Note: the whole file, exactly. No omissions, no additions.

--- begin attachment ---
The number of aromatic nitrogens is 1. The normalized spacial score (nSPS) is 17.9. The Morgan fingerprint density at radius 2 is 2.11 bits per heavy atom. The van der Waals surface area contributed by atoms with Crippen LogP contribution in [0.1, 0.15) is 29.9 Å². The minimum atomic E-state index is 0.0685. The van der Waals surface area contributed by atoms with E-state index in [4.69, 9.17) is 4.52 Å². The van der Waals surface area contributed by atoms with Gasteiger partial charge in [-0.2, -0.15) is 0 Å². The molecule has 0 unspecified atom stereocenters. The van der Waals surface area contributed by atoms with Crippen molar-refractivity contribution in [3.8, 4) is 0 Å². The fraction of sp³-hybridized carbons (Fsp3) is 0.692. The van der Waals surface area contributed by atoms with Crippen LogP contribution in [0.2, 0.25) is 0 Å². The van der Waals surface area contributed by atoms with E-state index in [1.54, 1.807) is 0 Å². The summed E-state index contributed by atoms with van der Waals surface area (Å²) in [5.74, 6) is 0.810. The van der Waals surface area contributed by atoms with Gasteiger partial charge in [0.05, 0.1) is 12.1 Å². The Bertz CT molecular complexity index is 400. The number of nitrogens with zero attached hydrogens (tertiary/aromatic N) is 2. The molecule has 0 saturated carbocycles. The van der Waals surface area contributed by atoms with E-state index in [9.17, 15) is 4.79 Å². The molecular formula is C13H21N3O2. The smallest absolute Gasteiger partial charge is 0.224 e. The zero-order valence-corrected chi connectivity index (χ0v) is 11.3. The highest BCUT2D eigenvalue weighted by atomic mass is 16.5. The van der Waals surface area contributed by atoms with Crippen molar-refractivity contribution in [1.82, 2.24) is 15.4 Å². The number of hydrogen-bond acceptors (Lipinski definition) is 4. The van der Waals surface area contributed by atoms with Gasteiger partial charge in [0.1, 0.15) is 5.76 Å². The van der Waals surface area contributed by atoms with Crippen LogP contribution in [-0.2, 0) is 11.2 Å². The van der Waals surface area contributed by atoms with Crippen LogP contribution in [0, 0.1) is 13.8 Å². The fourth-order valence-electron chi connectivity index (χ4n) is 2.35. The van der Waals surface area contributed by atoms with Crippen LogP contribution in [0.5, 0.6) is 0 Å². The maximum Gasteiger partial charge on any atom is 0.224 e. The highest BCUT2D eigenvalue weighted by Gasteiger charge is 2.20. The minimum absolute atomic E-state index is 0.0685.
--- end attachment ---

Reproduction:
The number of aromatic nitrogens is 1. The normalized spacial score (nSPS) is 17.9. The Morgan fingerprint density at radius 2 is 2.11 bits per heavy atom. The van der Waals surface area contributed by atoms with Crippen LogP contribution in [0.1, 0.15) is 29.9 Å². The minimum atomic E-state index is 0.0685. The van der Waals surface area contributed by atoms with E-state index in [4.69, 9.17) is 4.52 Å². The van der Waals surface area contributed by atoms with Gasteiger partial charge in [-0.2, -0.15) is 0 Å². The molecule has 0 unspecified atom stereocenters. The van der Waals surface area contributed by atoms with Crippen molar-refractivity contribution in [3.8, 4) is 0 Å². The fraction of sp³-hybridized carbons (Fsp3) is 0.692. The van der Waals surface area contributed by atoms with Crippen LogP contribution in [0.2, 0.25) is 0 Å². The van der Waals surface area contributed by atoms with E-state index in [1.54, 1.807) is 0 Å². The summed E-state index contributed by atoms with van der Waals surface area (Å²) in [5.74, 6) is 0.810. The van der Waals surface area contributed by atoms with Gasteiger partial charge in [0.05, 0.1) is 12.1 Å². The Bertz CT molecular complexity index is 400. The number of nitrogens with zero attached hydrogens (tertiary/aromatic N) is 2. The molecule has 0 saturated carbocycles. The van der Waals surface area contributed by atoms with E-state index in [9.17, 15) is 4.79 Å². The molecular formula is C13H21N3O2. The smallest absolute Gasteiger partial charge is 0.224 e. The zero-order valence-corrected chi connectivity index (χ0v) is 11.3. The highest BCUT2D eigenvalue weighted by atomic mass is 16.5. The van der Waals surface area contributed by atoms with Crippen molar-refractivity contribution in [1.82, 2.24) is 15.4 Å². The number of hydrogen-bond acceptors (Lipinski definition) is 4. The van der Waals surface area contributed by atoms with Gasteiger partial charge in [0.1, 0.15) is 5.76 Å². The van der Waals surface area contributed by atoms with Crippen LogP contribution in [-0.2, 0) is 11.2 Å². The van der Waals surface area contributed by atoms with Crippen LogP contribution in [0, 0.1) is 13.8 Å². The fourth-order valence-electron chi connectivity index (χ4n) is 2.35. The van der Waals surface area contributed by atoms with Crippen LogP contribution in [0.5, 0.6) is 0 Å². The maximum Gasteiger partial charge on any atom is 0.224 e. The highest BCUT2D eigenvalue weighted by Gasteiger charge is 2.20. The minimum absolute atomic E-state index is 0.0685.